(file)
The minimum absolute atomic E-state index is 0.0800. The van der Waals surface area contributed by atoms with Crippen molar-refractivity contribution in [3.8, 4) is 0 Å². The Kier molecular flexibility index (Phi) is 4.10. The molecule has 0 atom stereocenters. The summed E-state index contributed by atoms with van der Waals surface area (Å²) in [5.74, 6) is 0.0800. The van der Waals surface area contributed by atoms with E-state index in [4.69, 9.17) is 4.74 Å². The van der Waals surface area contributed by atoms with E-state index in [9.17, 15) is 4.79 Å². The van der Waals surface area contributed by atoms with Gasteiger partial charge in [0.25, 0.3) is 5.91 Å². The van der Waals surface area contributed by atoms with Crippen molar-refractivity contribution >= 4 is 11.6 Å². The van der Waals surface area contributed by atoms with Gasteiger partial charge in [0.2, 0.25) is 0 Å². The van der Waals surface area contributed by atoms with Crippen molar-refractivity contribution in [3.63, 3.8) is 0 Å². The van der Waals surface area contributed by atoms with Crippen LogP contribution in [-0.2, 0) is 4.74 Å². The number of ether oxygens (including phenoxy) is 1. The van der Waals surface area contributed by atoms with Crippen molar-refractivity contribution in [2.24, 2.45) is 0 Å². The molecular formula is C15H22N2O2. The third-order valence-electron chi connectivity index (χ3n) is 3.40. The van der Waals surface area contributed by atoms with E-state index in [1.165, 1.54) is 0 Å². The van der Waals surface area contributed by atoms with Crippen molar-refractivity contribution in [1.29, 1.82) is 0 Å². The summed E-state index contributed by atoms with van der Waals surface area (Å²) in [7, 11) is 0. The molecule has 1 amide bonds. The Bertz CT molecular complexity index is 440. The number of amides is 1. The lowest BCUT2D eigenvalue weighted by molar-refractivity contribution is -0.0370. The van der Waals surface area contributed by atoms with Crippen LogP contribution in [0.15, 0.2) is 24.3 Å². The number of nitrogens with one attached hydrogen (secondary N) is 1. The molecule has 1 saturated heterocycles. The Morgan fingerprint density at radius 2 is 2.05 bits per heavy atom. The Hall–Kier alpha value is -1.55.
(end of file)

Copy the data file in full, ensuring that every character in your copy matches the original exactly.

The minimum absolute atomic E-state index is 0.0800. The van der Waals surface area contributed by atoms with Crippen molar-refractivity contribution in [3.8, 4) is 0 Å². The Kier molecular flexibility index (Phi) is 4.10. The molecule has 0 atom stereocenters. The summed E-state index contributed by atoms with van der Waals surface area (Å²) in [5.74, 6) is 0.0800. The van der Waals surface area contributed by atoms with E-state index in [4.69, 9.17) is 4.74 Å². The van der Waals surface area contributed by atoms with E-state index in [9.17, 15) is 4.79 Å². The van der Waals surface area contributed by atoms with Gasteiger partial charge in [0.25, 0.3) is 5.91 Å². The van der Waals surface area contributed by atoms with Crippen molar-refractivity contribution >= 4 is 11.6 Å². The van der Waals surface area contributed by atoms with Gasteiger partial charge in [0.2, 0.25) is 0 Å². The van der Waals surface area contributed by atoms with Crippen molar-refractivity contribution in [3.63, 3.8) is 0 Å². The van der Waals surface area contributed by atoms with Crippen LogP contribution in [-0.2, 0) is 4.74 Å². The number of ether oxygens (including phenoxy) is 1. The van der Waals surface area contributed by atoms with Crippen molar-refractivity contribution in [2.24, 2.45) is 0 Å². The molecular formula is C15H22N2O2. The third-order valence-electron chi connectivity index (χ3n) is 3.40. The van der Waals surface area contributed by atoms with E-state index in [1.165, 1.54) is 0 Å². The van der Waals surface area contributed by atoms with Crippen molar-refractivity contribution in [1.29, 1.82) is 0 Å². The summed E-state index contributed by atoms with van der Waals surface area (Å²) in [7, 11) is 0. The molecule has 1 amide bonds. The Bertz CT molecular complexity index is 440. The number of amides is 1. The lowest BCUT2D eigenvalue weighted by molar-refractivity contribution is -0.0370. The van der Waals surface area contributed by atoms with Crippen LogP contribution in [0.15, 0.2) is 24.3 Å². The number of nitrogens with one attached hydrogen (secondary N) is 1. The molecule has 1 saturated heterocycles. The Morgan fingerprint density at radius 2 is 2.05 bits per heavy atom. The Hall–Kier alpha value is -1.55.